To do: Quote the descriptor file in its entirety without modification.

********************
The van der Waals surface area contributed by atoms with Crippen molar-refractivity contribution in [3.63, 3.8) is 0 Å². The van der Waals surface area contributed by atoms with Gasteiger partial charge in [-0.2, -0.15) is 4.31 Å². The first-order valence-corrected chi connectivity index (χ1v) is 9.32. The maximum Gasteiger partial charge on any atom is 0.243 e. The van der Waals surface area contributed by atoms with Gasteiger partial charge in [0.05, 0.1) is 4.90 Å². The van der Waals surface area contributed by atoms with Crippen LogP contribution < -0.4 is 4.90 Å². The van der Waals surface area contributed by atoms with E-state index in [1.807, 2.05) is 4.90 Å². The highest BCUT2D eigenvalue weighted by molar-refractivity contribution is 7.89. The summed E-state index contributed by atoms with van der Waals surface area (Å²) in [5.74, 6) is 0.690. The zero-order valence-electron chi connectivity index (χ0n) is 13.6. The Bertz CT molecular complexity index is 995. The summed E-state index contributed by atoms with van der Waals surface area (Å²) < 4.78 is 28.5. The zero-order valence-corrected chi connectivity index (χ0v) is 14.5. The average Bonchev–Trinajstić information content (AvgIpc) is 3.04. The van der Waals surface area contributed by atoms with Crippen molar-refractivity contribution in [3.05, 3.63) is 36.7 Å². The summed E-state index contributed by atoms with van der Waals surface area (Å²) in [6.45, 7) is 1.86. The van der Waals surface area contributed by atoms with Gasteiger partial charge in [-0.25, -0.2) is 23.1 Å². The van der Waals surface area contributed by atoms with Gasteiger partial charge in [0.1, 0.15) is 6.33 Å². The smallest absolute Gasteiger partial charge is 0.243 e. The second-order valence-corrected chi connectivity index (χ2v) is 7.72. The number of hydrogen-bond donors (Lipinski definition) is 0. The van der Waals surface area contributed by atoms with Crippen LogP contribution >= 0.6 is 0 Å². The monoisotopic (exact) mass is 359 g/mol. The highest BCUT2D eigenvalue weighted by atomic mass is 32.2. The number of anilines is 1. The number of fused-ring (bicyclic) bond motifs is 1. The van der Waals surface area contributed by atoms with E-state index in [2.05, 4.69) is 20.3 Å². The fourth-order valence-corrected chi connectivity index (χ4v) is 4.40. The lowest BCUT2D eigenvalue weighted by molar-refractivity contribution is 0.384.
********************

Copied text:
The van der Waals surface area contributed by atoms with Crippen molar-refractivity contribution in [3.63, 3.8) is 0 Å². The van der Waals surface area contributed by atoms with Gasteiger partial charge in [-0.2, -0.15) is 4.31 Å². The first-order valence-corrected chi connectivity index (χ1v) is 9.32. The maximum Gasteiger partial charge on any atom is 0.243 e. The van der Waals surface area contributed by atoms with Gasteiger partial charge in [0.05, 0.1) is 4.90 Å². The van der Waals surface area contributed by atoms with Crippen LogP contribution < -0.4 is 4.90 Å². The van der Waals surface area contributed by atoms with E-state index in [1.807, 2.05) is 4.90 Å². The highest BCUT2D eigenvalue weighted by molar-refractivity contribution is 7.89. The summed E-state index contributed by atoms with van der Waals surface area (Å²) in [5.74, 6) is 0.690. The zero-order valence-electron chi connectivity index (χ0n) is 13.6. The Bertz CT molecular complexity index is 995. The summed E-state index contributed by atoms with van der Waals surface area (Å²) < 4.78 is 28.5. The zero-order valence-corrected chi connectivity index (χ0v) is 14.5. The average Bonchev–Trinajstić information content (AvgIpc) is 3.04. The van der Waals surface area contributed by atoms with Crippen molar-refractivity contribution in [3.05, 3.63) is 36.7 Å². The summed E-state index contributed by atoms with van der Waals surface area (Å²) in [6.45, 7) is 1.86. The van der Waals surface area contributed by atoms with Gasteiger partial charge in [-0.25, -0.2) is 23.1 Å². The van der Waals surface area contributed by atoms with Gasteiger partial charge in [0.1, 0.15) is 6.33 Å². The smallest absolute Gasteiger partial charge is 0.243 e. The second-order valence-corrected chi connectivity index (χ2v) is 7.72. The number of hydrogen-bond donors (Lipinski definition) is 0. The van der Waals surface area contributed by atoms with Crippen LogP contribution >= 0.6 is 0 Å². The monoisotopic (exact) mass is 359 g/mol. The highest BCUT2D eigenvalue weighted by atomic mass is 32.2. The number of anilines is 1. The number of fused-ring (bicyclic) bond motifs is 1. The van der Waals surface area contributed by atoms with E-state index in [2.05, 4.69) is 20.3 Å². The fourth-order valence-corrected chi connectivity index (χ4v) is 4.40. The lowest BCUT2D eigenvalue weighted by molar-refractivity contribution is 0.384.